I would also suggest that Israel would not be in a position to be suffering PTSD had the Zionists of the early 20th century, aided by the arrogant Western powers, had not been determined to set up an explicitly ethnic/religious state in a land already inhabited by an entirely different ethnicity/culture without any regard for or consent of those prior inhabitants. It in no way justifies the brutal villainy of Hamas and other Palestinian/Muslim extremists. But, like the US with 9/11, you reap what you sow. And I don't think that some of the deep wounds can heal until the state of Israel is willing to address that point.

    Similarly, Warnick is right. Like every other single military engagement in which Israel has engaged, this is self-defeating. They are only seeding the soil with more hate and violence for the future.

    While Israel is the lesser evil, since they do not deliberately target civilians, I hold them more accountable. After all, a greater percentage of their population has been raised in the Western tradition, understanding and largely accepting the principles which have developed since the Enlightenment. In other words, they should know better. Secondly, they are the far stronger power, as evidenced by the death toll on both sides. And lastly, we (the US) are responsible for them. They could not exist, let alone, pursue their foreign policy objectives without our aid.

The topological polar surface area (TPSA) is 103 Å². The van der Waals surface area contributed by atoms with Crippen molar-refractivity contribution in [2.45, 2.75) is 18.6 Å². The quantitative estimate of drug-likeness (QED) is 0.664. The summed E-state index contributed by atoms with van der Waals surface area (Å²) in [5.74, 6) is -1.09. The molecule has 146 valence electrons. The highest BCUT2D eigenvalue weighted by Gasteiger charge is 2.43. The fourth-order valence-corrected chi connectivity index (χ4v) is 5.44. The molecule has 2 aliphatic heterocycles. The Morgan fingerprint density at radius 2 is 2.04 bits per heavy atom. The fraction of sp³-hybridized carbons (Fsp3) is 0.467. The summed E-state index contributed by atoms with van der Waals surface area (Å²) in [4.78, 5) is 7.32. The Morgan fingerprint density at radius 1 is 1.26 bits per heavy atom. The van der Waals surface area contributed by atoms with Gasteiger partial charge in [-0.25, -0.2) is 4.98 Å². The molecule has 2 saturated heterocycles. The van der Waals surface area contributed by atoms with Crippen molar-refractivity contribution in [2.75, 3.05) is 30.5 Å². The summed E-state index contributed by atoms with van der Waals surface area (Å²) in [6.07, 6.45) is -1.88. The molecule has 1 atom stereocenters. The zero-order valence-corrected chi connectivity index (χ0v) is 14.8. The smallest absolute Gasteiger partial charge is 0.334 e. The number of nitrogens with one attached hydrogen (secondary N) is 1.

If the truth does lie in the middle, is it helpful to write a piece empathizing exclusively with one side, and the side which already gets enormous amounts of PR at that?

    Warnick, Greenwald is dead on. Tribalism and the related Boogieman syndrome are the cause of the vast majority of the world’s violent conflicts.

  8. Derek,

    The two points for writing the article were (1) to get some information by way of comments to fill my personal blind spots (which I have--thank you, and also Richard) and (2) to compare/contrast what people would think if Iran had done something like this. Your statement that...

    While Israel is the lesser evil, since they do not deliberately target civilians, I hold them more accountable.

    ...is to me a bit disappointing to me in regard to #2. We should expect the same of both.

    This matches with my presumption that people would expect less of Iran as well. I don't think this is fair.

    I think it's like two brothers fighting (an imperfect example, I know). If one side could avoid giving offense, it might stop the vicious cycle. I think that Israel is much more likely to take such a step. Please inform me more about the lockdown of Gaza, but otherwise, I think Israel would be fine to live peacefully with their Gaza neighbors, but I can't imagine that Hamas EVER would.

  9. Where more is given, more is expected, is it not?

    When the first offense was made by one party (land being taken from its inhabitants by Israel; regional democracy/autonomy being crushed by the US), they should be held more accountable than the other party.

    Which isn't to say that the other party should not be accountable. They control how they respond.

    But those who are associated with us, with whom we have the relationship and responsibility, such as Israel (via their dependence on us) and the US, we should take particular pains to hold to certain standards.

  10. I completely agree with you that we should expect (much) more out of ourselves (the United States). Our foreign policy for the last several decades has been miserable.